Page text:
Sticky core could signal potential upside risks
The fall in headline CPI inflation to below-5% in March and an above-normal monsoon forecast have generated expectations for further policy rate cuts in 2016. These are based on the premise that a good rainfall would moderate food inflation, pull headline CPI inflation further down and thus lead to an undershooting of RBI’s 5%-inflation target by March 2017. But a careful analysis of the underlying trends, especially of CPI core inflation that is stuck at a little above-5% for several months, suggests it may be risky for the central bank to lower policy rates any further.
Consider the trends in CPI core inflation. The accompanying graph plots a monthly time series for “CPI core” inflation that excludes the component “transport and communication” and which some analysts call “core-core”. The two lines, respectively, use the old CPI series (base 2010=100) and the new one (base 2012=100). Also plotted is an adjusted old series that incorporates the methodological changes in the new series, which uses geometric mean (GM) instead of arithmetic mean (AM) used in the old series. The CSO’s report had said that using AM in the old series had overstated headline inflation by an average of 60 basis points.
The time series plot marks three distinct phases: in the first, CPI-core inflation remained sticky at an average 7.7% for many months upto early 2014. In the second phase, this declined sharply by 250 bps in a very short span of around six months. And in the third phase, it is again persisting at an average rate of 5.2%. What explains such trends?
The observed core inflation, which is mostly services activities, certainly remains a puzzle. In the initial phase, this was largely attributed by RBI to significant second-round effects arising from elevated, persistent food price inflation in the preceding, several years. The transmission channel, RBI said, was of higher inflationary expectations feeding into accelerating wages that then pushed up non-food, core inflation towards higher headline inflation.
But the central bank never explained why such inflation remained sticky, close to 8% for several months. It did respond with monetary tightening however, raising the policy rate several notches higher to 8%—almost on par with the level of CPI core inflation—in an effort to gradually disinflate the economy. Then came along the elements of “good luck”—international oil, commodity and food prices all collapsed, resulting in lower second-round effects and hence, a sharp moderation in core inflation.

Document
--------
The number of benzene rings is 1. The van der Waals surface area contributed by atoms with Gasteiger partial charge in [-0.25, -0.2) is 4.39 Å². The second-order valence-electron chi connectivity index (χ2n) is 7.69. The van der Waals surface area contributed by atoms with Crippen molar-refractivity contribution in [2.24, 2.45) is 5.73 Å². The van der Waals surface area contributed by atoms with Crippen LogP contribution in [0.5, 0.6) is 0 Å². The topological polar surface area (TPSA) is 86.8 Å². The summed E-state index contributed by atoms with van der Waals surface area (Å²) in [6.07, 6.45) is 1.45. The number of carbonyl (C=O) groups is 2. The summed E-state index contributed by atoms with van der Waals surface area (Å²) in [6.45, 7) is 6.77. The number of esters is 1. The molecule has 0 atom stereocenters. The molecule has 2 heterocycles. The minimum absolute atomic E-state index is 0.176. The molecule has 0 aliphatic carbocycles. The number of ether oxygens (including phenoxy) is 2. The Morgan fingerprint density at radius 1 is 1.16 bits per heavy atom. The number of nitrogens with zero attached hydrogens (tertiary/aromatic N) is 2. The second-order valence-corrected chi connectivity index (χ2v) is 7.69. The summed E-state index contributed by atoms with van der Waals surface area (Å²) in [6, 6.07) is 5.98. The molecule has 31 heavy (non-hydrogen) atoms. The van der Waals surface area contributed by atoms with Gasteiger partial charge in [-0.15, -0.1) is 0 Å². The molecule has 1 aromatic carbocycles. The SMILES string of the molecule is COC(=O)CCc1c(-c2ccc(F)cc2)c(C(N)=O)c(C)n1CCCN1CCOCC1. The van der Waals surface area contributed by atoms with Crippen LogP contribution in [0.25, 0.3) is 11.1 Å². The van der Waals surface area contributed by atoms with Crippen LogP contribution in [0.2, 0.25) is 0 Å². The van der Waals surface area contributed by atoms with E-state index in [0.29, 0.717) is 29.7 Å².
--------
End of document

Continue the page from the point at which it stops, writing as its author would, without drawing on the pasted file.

The central bank was quick to claim credit, although one is not certain how much of the decline owed to tighter monetary policy. For one, the services sector continued to grow robustly, exhibiting no sign of demand compression in that period. Two, RBI acknowledged more than once the absence of monetary policy transmission to the lending rates of banks. And three, RBI itself had not anticipated such a sharp correction in core inflation in such a short time-span, of just six months. On closer scrutiny, it appears that core inflation exhibited a “shock response” in a short time-span to multiple, unanticipated developments; in particular to the sharp decline in international oil and food prices, and ironically, a near collapse in rural real wage rates owing to droughts.
This analogy is further buttressed by the re-emergence of stickiness in core inflation, albeit at a lower rate—little above 5%. Why should core inflation persist at this level when food-fuel prices continued to soften further in the last several months? Core inflation seems to be exhibiting downward rigidities, settling into a state of inertia.
How should RBI respond to an emerging situation in which headline inflation could remain persistently lower than core inflation ahead? Should it altogether ignore core inflation and focus on headline inflation, the nominal policy anchor? While unfolding the ‘glide-path’ for the new flexible inflation targeting framework, RBI could not have anticipated such a scenario, but ignoring it could come with its associated risks.
RBI would certainly reappraise its policy stance if a good monsoon indeed results in significantly lower food prices. But it is the alternative scenario that should engage RBI: How should core inflation respond if international oil and food prices witness a moderate reversal; a good monsoon triggers a recovery in the real rural wage rate; and domestic demand gains more strength?
The stickiness in core inflation can only reflect the downward rigidity, a lower bound; while any rise in the wage bill and other costs would be passed on as the services’ sector appears to be less demand constrained. Oil prices are already inching up; The Economist’s index shows a gradual uptick in food prices in recent months; and domestic firms’ balance sheets indicate that wage costs are mounting.
RBI would certainly hope that core inflation declines if food inflation weakens further, thereby creating space for more cuts in the policy rate. But services’ inflation seems to be the “new monster in town” whose behaviour remains unexplained. The visible downward stickiness in core inflation could surprise many by a tendency to move up without much hesitation if the situation gangs up!
The author is a Delhi-based economist